All this makes for plenty of demagogy from the lengthening line of
potential candidates for the presidency. So many Johnny-come-latelys are talking like doves. It should be remembered that a little less than a year ago, Congress gave Bush the go-ahead for the war. Leading
Democratic liberals like senators Hillary Clinton, Thomas Dodd, Tom
Daschle, John Kerry and Dianne Feinstein joined Republicans in the pro-war vote.

The politicians had spoken. Next it was the people's turn. Two weeks
later, on Oct. 26, the Act Now to Stop War and End Racism (ANSWER)
coalition organized the largest anti-war rallies in over a decade in
Washington and San Francisco.

It's the people's time again. No one else will stop this occupation. On Oct. 25--almost exactly one year after the first big protest--ANSWER and other groups will be in Washington again to demand that the troops be brought home--immediately, no ifs, ands or buts.

And earlier, on Sept. 25-28, many groups will be protesting the
occupation of both Iraq and Palestine.


Last winter, the anti-war movement grew around the globe as people on
every continent--even Antarctica!--rejected the lies of the U.S. and
British governments.

Demonstrations inside the U.S. began to be coordinated with those of
anti-war groups in scores of other countries. New local groups and
national coalitions sprang up here. The protests in January and
February, just before the assault on Iraq began, brought out millions of people around the world.

Now the unity of action required to build the strongest resistance
possible to the criminal occupation of Iraq has taken another step
forward. United for Peace & Justice has agreed to co-sponsor the Oct. 25 demonstration with ANSWER. Both coalitions have issued a joint unity statement around the slogans "End the Occupation of Iraq, Bring the Troops Home Now" that also addresses the economic attacks on the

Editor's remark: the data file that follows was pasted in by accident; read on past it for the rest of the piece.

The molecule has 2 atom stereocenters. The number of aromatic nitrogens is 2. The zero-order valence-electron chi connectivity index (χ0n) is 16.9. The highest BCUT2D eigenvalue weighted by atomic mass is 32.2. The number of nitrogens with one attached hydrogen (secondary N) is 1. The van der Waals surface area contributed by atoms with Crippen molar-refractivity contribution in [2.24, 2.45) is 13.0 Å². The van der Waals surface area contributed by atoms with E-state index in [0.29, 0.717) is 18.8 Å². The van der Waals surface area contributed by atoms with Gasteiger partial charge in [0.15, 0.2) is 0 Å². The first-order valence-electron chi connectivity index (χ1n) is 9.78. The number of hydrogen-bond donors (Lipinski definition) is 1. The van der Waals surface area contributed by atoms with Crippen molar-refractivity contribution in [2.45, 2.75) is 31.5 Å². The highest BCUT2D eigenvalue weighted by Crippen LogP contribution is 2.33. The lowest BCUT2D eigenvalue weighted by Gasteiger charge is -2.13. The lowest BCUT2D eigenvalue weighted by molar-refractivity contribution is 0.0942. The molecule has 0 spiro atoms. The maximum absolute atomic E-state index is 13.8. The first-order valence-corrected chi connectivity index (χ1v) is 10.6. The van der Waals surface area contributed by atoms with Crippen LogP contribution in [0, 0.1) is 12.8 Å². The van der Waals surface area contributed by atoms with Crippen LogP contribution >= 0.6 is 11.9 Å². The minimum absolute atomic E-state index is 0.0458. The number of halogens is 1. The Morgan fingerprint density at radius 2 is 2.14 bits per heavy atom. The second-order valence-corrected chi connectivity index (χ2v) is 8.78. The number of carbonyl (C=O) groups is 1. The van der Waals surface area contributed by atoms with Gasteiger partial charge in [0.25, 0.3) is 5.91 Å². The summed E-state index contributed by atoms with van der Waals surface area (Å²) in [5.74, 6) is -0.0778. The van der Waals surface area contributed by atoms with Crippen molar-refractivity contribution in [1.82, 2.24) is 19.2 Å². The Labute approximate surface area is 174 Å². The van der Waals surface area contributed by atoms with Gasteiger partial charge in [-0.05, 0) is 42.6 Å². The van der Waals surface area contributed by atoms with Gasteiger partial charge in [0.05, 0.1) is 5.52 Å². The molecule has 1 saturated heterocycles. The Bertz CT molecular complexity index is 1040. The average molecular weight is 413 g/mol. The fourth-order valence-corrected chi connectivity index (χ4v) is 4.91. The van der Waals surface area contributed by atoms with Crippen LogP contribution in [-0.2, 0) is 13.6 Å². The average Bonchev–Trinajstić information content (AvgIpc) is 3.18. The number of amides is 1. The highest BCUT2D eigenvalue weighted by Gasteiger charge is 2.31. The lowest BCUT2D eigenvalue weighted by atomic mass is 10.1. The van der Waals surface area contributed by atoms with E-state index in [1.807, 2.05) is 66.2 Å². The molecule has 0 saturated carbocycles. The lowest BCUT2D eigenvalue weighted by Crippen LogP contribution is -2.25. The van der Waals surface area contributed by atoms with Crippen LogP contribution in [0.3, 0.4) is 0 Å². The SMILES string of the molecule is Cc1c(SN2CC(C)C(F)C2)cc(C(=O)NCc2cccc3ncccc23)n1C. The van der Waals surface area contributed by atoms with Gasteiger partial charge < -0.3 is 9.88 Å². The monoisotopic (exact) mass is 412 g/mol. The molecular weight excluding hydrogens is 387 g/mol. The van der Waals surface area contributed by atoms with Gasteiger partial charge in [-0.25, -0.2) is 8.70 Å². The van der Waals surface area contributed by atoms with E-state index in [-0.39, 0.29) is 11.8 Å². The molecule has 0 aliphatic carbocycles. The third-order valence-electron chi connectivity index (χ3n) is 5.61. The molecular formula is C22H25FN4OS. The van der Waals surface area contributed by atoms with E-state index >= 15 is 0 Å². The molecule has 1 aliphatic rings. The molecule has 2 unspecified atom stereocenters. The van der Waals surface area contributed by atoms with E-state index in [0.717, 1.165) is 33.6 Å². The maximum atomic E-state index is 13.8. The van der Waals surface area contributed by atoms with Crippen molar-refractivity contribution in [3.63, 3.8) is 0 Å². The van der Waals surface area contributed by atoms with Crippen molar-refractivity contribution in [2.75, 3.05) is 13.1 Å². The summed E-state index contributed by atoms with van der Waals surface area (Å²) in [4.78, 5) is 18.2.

workers at home and the repressive atmosphere caused by the war policies of the administration, including the Patriot Act.

This is a welcome development. It is one that the ranks of the
burgeoning anti-war movement heartily endorse, and shows once again that they have rejected the fierce red-baiting of ANSWER that began last year and was intended to isolate the anti-imperialists from other anti-war forces. It will stimulate constructive political debate among diverse points of view in the progressive population while at the same time uniting in action all who agree on the basic demands.

On Oct. 25, a mighty cry will go up all over the world to bring the
troops home. In Baghdad and Tikrit and Basra, the Iraqi people and the reluctant U.S. and British troops will hear it and be glad.

- END -

(Copyright Workers World Service: Everyone is permitted to copy and
distribute verbatim copies of this document, but changing it is not
allowed. For more information contact Workers World, 55 W. 17 St., NY, NY 10011; via e-mail: ww (at) Subscribe wwnews-
on (at) Unsubscribe wwnews-off (at) Support the
voice of resistance